Thinking of building a new gaming PC? Struggling with whatever random error your desktop is throwing up this week? Under The Hood gives you a quick and concise run-down of the most important things that happened to the PC master race in the last seven days.
The general consensus was that AMD would get first dibs at consumers in 2016 with their Polaris line of GPUs, but it turns out that might not be the case with a string of reports popping up over the last 24 hours suggesting that NVIDIA might beat them to the punch.
The reports come not long after AMD announced a substantial price cut to the Radeon R9 Nano to $849, and adds an extra touch of spice for anyone who was preparing for a GPU upgrade to go with their early adoption of VR this year. Techfrag ran with the supposed leak that NVIDIA would use the Pascal architecture (which is built on the FiNFET process) for all of their releases in 2016. Furthermore, the first of those releases will come in April.
AMD’s Radeon R9 Nano was the most interesting card in the company’s most recent graphics refresh — not because it was the most powerful (that’d be the watercooled R9 Fury X), but because it was the most efficient, and used its power in a tiny footprint that would fit a Mini ITX motherboard. Now, it’s had a pretty significant price cut in Australia.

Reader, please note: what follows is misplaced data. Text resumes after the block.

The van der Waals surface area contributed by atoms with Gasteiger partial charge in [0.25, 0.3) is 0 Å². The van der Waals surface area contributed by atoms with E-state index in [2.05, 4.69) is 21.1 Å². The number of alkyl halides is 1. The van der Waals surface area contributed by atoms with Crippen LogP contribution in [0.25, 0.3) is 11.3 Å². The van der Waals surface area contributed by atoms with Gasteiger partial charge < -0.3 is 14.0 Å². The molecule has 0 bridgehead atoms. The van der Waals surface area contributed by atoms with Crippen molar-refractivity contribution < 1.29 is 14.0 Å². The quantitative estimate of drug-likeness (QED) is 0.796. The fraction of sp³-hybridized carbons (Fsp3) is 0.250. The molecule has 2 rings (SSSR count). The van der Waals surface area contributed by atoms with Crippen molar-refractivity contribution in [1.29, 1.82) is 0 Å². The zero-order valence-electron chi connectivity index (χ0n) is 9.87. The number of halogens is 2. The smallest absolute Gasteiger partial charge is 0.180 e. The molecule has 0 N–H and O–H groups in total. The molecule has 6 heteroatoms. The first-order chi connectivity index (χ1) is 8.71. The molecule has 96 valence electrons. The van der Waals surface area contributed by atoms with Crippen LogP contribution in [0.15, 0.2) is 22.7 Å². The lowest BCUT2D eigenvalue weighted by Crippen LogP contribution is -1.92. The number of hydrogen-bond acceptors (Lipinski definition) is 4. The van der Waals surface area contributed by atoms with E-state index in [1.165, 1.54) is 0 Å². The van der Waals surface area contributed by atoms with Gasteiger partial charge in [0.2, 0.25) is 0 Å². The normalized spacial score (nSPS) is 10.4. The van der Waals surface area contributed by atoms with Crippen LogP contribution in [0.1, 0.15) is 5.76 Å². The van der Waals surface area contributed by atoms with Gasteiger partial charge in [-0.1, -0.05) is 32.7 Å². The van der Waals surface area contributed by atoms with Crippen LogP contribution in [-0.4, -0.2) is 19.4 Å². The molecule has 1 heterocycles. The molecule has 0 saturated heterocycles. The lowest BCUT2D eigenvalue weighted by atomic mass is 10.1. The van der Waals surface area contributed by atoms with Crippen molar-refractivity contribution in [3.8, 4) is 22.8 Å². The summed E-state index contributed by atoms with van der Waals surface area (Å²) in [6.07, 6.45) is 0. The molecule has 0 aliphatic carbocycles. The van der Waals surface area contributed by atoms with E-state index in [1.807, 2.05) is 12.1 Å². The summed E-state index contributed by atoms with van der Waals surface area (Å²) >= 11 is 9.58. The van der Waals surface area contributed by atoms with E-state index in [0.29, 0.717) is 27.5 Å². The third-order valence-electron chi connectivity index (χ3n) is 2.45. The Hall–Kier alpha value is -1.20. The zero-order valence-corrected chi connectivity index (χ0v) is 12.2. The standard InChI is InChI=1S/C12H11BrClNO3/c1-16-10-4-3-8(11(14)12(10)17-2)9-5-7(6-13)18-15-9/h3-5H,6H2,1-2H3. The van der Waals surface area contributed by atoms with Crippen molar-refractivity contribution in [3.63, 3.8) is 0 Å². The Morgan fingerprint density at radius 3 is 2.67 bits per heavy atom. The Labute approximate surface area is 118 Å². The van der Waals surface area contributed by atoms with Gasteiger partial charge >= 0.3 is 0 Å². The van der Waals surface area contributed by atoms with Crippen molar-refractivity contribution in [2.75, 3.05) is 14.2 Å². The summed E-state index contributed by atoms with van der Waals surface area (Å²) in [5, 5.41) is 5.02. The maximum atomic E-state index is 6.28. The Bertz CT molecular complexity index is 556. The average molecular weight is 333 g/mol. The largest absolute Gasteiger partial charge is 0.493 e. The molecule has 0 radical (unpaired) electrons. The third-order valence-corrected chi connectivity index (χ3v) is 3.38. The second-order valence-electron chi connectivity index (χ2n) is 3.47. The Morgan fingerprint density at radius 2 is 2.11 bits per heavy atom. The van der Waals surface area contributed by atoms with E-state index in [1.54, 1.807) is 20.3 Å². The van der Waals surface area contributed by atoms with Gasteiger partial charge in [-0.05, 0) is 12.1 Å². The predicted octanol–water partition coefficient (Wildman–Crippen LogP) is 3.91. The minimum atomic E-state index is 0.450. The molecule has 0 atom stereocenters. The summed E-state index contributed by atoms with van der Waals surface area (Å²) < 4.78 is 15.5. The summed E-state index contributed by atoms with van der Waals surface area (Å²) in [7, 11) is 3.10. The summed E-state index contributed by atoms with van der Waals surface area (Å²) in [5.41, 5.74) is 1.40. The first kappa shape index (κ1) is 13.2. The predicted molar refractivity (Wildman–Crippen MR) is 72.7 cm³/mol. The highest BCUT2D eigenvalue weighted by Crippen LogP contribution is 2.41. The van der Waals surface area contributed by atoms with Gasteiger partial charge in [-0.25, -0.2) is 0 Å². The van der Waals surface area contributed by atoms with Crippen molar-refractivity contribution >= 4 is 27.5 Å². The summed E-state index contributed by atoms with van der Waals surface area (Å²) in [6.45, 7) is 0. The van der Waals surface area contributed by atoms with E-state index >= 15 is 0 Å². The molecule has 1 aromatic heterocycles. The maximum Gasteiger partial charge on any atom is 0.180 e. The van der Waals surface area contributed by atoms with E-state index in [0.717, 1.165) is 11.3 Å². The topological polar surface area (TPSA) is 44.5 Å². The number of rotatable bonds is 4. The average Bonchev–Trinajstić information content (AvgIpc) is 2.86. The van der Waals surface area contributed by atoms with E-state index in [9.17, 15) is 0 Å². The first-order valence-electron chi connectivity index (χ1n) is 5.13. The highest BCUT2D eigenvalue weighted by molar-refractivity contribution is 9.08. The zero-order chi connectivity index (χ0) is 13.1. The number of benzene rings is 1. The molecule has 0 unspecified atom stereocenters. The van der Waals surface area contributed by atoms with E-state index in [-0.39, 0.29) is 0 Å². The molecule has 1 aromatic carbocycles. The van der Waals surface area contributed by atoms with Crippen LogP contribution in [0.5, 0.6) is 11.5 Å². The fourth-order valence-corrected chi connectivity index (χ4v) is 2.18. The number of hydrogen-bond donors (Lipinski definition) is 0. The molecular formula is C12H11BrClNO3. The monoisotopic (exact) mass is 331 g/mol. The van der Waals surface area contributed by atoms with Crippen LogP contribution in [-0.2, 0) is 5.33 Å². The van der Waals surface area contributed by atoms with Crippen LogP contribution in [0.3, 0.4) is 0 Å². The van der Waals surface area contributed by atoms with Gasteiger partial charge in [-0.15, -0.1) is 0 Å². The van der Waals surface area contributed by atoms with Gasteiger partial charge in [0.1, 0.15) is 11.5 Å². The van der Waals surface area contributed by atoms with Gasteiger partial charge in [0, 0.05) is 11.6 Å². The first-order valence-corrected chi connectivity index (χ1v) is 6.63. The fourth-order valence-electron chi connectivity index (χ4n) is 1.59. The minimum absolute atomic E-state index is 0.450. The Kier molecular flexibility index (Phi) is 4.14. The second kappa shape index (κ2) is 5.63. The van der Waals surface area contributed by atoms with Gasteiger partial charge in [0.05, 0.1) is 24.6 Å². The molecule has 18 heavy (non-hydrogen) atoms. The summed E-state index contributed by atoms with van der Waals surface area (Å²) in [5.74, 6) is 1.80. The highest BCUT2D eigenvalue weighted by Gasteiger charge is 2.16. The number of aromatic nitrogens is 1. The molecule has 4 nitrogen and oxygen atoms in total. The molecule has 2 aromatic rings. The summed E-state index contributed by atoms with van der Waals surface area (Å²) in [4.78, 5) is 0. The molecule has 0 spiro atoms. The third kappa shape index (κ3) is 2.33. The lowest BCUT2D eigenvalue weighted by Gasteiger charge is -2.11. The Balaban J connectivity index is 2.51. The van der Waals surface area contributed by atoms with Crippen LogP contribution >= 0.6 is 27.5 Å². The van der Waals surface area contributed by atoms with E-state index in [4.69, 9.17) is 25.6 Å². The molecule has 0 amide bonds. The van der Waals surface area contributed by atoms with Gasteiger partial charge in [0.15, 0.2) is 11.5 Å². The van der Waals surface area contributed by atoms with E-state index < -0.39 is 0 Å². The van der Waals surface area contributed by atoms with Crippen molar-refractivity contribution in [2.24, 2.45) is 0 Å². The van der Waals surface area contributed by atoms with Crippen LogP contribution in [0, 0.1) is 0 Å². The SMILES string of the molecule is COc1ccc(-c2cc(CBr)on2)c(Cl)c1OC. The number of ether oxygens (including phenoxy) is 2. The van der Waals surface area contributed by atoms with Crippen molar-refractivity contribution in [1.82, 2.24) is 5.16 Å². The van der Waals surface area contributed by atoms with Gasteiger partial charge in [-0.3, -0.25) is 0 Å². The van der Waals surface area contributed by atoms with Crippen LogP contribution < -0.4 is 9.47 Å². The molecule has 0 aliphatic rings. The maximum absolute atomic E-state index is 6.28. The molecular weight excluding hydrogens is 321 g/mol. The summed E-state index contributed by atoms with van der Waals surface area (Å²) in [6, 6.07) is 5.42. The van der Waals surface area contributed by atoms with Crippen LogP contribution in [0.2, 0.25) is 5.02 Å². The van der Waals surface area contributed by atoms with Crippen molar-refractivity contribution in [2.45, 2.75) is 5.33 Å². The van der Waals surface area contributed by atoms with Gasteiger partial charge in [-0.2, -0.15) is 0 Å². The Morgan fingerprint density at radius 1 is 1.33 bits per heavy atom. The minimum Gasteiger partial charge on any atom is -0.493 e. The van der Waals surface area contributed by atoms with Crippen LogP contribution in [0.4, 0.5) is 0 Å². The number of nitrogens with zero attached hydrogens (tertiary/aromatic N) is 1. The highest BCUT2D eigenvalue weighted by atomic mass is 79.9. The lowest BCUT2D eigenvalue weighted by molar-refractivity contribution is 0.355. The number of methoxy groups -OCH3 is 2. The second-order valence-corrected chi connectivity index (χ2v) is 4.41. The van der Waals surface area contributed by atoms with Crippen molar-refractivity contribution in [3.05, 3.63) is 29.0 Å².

Dropping from its original $1099 manufacturer recommended price, which was significantly higher in the real world after companies like XFX made their own iterations and retailers like PC Case Gear added their own middleman handling and shipping fees, the new official price for the R9 Nano is $849. We’re still seeing the original $1100-plus price tags all around the ‘net, but some retailers have reacted; Mwave, for example, has a Sapphire card priced at $799.
t always fun when major corporations decide to publicly slag the other one off. So to help round off your day with a smile, let’s enjoy AMD having a good old whinge about benchmarks and bias towards Intel. The video starts out with AMD saying “why the Federal Trade Commission has required Intel to use a disclaimer” on the SYSmark 2014 benchmark. “Choosing the wrong benchmark could result in overpaying for technology or getting a less performing PC,” AMD’s director of computer client products, John Hampton, starts out by saying.
Hampton and AMD engineering manager Tony Salinas then compare the biased SYSmark benchmark with others they think is fairer, namely the work accelerated test in the PCMark 8 benchmark and a “set of scripts that walked through the office suite [of programs]”.